With such a wide array of potential awards contenders in film and television, awards groups like the Cinema Eye Honors help to cull the field. This year, HBO Documentary Films leads the broadcast categories with 10 nominations, including three each for Liz Garbus’ serial killer series “I’ll Be Gone in the Dark” and David France’s Oscar contender “Welcome to Chechnya.” Cinema Eye also unveiled 10 short documentary semifinalists for the short filmmaking honors.

The Outstanding Broadcast Film nominees also include “Bully. Coward. Victim.: The Story of Roy Cohn,” directed by Ivy Meeropol, 2020 Oscar winner “Learning to Skateboard in a Warzone (If You’re a Girl),” directed by Carol Dysinger, “Rolling Thunder Revue: A Bob Dylan Story by Martin Scorsese,” and “Sea of Shadows,” directed by Richard Ladkani.

Outstanding Series Nominees include “Atlanta’s Missing and Murdered: The Lost Children,” directed by Joshua Bennett, Maro Chermayeff, Jeff Dupre, and Sam Pollard, “Hillary,
See full article at Indiewire »

‘Welcome to Chechnya’ Leads Cinema Eye Honors’ Broadcast Nominations

‘Welcome to Chechnya’ Leads Cinema Eye Honors’ Broadcast Nominations
David France’s “Welcome to Chechnya,” a documentary about LGBTQ activists trying to help during the Chechnya government’s brutal crackdown on gays and lesbians, leads all films in nominations in the Cinema Eye Honors’ broadcast categories, which were announced on Thursday during a virtual edition of its annual fall lunch.

Cinema Eye, a New York-based organization founded in 2007 to recognize all aspects of nonfiction filmmaking, also announced its new Stay Focused initiative. The program spotlights 12 films by up-and-coming filmmakers who lost the chance for theatrical exhibition and film-festival exposure because of the coronavirus pandemic. Cinema Eye has pledged to find “in-person opportunities” for the filmmakers once the pandemic subsides, starting with theatrical screenings at the new Vidiots Theatre in Los Angeles in late 2021.

The 12 films include Cecilia Aldorondo’s “Landfall,” which recently won a jury award at Doc NYC; David Osit’s “Mayor,” about the Christian mayor of a
See full article at The Wrap »

Outfest Los Angeles Sets ‘The Obituary of Tunde Johnson’, ‘Monsoon’, ‘Two Eyes’ And More For Virtual LGBTQ Film Fest

Outfest Los Angeles Sets ‘The Obituary of Tunde Johnson’, ‘Monsoon’, ‘Two Eyes’ And More For Virtual LGBTQ Film Fest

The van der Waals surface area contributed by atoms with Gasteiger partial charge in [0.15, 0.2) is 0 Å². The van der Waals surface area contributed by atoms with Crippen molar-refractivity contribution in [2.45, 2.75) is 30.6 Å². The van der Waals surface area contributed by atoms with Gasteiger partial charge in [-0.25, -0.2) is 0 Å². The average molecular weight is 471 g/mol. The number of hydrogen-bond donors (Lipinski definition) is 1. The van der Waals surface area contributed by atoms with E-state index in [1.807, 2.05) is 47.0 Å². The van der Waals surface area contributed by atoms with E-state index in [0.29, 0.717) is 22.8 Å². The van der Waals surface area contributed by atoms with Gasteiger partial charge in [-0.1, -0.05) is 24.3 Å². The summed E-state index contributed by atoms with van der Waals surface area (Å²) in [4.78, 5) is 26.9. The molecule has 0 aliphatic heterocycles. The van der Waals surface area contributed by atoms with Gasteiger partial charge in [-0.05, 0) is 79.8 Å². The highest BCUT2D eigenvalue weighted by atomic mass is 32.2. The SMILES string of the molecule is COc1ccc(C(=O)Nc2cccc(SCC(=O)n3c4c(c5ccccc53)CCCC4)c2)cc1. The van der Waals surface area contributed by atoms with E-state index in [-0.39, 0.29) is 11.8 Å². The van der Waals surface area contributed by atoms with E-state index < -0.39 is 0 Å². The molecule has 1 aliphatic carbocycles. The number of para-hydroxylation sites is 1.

Outfest Los Angeles is going virtual this year and they have unveiled their stacked lineup for the 11-day festival which kicks off August 20.

The LGBTQ film fest fest will include over 160 films with 35 world premieres, 10 North American premieres and 4 U.S. premieres to Los Angeles for 2020. The fest will live on http://www.outfestla2020.com and there will also be “Outfest LA Under the Stars”, a drive-in experience will take place at the stunning Calamigos Ranch in Malibu, where for two extended weekends the Festival will be hosting a series of drive-in screenings across six-nights on two lots, including both kick-off and closing events. The drive-in screenings will start with the Sundance pic The Nowhere Inn starring musicians Annie Clark and Carrie Brownstein. Other screenings will be announced in the upcoming weeks.

Over 70% of films at Outfest LA directed by female, trans, and Poc filmmakers. The Breakthrough Centerpiece will be
See full article at Deadline »

Trace Lysette to Produce New Docuseries ‘Trans in Trumpland’ (Exclusive)

Trace Lysette to Produce New Docuseries ‘Trans in Trumpland’ (Exclusive)
Trace Lysette is going behind the camera.

The trans actress, best known for her work on “Transparent” and in “Hustlers,” has signed on as executive producer of the upcoming documentary series “Trans in Trumpland.”

The four-part series, created by New York City-based TransWave Films and directed by trans filmmaker Tony Zosherafatain and produced by Jamie Dinicola, follows four people as they engage in the fight for transgender equality in the United States during the Trump presidency.

“I’m excited to join this brilliant trans-led team and to showcase the resistance and resiliency of our trans siblings during this trying time,” Lysette said in a statement on Tuesday. “I hope this series can make a difference and that we can look back on this period in the future and be proud of the fact that we always find a way, we always push through against all odds.”